A pampered cinematic attraction since childhood, Elizabeth Taylor was, in 1963, the most famous woman on the planet.
Amply endowed with the body of a Greek goddess, Taylor had luxurious black hair and thick brows framing large blue eyes that quickly darkened into violet. She had literally grown up on movie screens, from a slender girl in National Velvet to a busty debutante in A Place in the Sun.
Taylor fell madly in love with Richard Burton while portraying history’s most infamous pair of lovers, the arrogant Roman general Mark Antony and the ambitious Egyptian queen, who enslaves him in the gargantuan epic Cleopatra – the most expensive film ever made.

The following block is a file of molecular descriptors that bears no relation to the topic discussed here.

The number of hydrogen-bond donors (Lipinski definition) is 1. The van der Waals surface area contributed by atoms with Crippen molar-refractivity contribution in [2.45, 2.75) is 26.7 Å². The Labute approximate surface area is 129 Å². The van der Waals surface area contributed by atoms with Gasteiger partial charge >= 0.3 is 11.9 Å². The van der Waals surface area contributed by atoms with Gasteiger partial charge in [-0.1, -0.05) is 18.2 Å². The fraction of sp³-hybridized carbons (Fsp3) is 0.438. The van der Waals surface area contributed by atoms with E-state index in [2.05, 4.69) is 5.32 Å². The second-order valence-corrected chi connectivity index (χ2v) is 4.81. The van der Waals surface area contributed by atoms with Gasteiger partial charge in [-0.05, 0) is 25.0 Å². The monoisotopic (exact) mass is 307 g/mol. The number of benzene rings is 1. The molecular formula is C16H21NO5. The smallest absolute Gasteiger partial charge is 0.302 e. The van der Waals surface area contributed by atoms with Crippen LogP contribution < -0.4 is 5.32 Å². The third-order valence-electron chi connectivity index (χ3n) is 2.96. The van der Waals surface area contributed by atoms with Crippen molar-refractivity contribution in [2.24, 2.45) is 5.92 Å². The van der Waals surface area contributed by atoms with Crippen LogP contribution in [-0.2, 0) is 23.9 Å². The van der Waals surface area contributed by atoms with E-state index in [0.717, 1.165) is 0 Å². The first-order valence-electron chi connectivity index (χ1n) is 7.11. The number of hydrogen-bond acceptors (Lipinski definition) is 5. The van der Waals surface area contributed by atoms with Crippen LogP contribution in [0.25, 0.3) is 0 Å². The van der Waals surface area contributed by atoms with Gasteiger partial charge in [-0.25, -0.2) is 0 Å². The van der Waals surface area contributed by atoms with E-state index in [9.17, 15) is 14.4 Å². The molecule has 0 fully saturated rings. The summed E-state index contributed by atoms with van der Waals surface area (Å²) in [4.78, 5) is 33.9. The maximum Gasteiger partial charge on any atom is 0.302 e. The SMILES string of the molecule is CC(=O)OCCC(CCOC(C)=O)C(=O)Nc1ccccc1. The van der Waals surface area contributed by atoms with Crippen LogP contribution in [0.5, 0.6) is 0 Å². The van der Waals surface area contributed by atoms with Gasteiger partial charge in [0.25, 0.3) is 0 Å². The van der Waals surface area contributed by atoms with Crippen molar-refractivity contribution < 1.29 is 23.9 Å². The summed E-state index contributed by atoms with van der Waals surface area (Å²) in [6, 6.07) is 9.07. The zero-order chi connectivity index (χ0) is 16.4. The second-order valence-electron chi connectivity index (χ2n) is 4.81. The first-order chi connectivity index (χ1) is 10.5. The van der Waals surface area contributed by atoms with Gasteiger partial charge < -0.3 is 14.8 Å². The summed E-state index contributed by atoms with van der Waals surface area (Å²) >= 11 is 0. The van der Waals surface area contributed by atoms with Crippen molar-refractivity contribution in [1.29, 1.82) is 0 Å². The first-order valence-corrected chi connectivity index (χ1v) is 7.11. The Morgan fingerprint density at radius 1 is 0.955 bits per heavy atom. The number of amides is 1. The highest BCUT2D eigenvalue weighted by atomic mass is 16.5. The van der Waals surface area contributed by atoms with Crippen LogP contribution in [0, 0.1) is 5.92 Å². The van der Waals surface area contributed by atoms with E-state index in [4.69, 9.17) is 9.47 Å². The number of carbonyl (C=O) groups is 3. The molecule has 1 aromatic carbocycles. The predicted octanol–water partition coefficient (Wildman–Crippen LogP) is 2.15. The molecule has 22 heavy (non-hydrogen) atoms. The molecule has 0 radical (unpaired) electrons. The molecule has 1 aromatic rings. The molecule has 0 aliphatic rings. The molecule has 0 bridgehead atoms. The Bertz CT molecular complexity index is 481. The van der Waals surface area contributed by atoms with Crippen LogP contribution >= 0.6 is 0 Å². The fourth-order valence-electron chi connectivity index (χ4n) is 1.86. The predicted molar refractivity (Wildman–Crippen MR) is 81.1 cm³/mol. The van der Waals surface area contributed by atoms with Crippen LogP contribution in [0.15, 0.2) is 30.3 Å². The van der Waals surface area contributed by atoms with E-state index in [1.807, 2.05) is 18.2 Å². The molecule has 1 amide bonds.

The appearance of Taylor on the set of The Night of the Iguana started an avalanche of publicity because of her love affair with Burton, whom she accompanied to Mexico, attracting hundreds of paparazzi that quickly overwhelmed the film’s production.
The Vatican accused Taylor of “erotic vagrancy” and being an “unfit mother.” Congressman Michael Feighan asked the US State Department to revoke Burton’s visa because his behavior “was detrimental to America’s morals.”
Elizabeth Taylor as Cleopatra
Suddenly Last Summer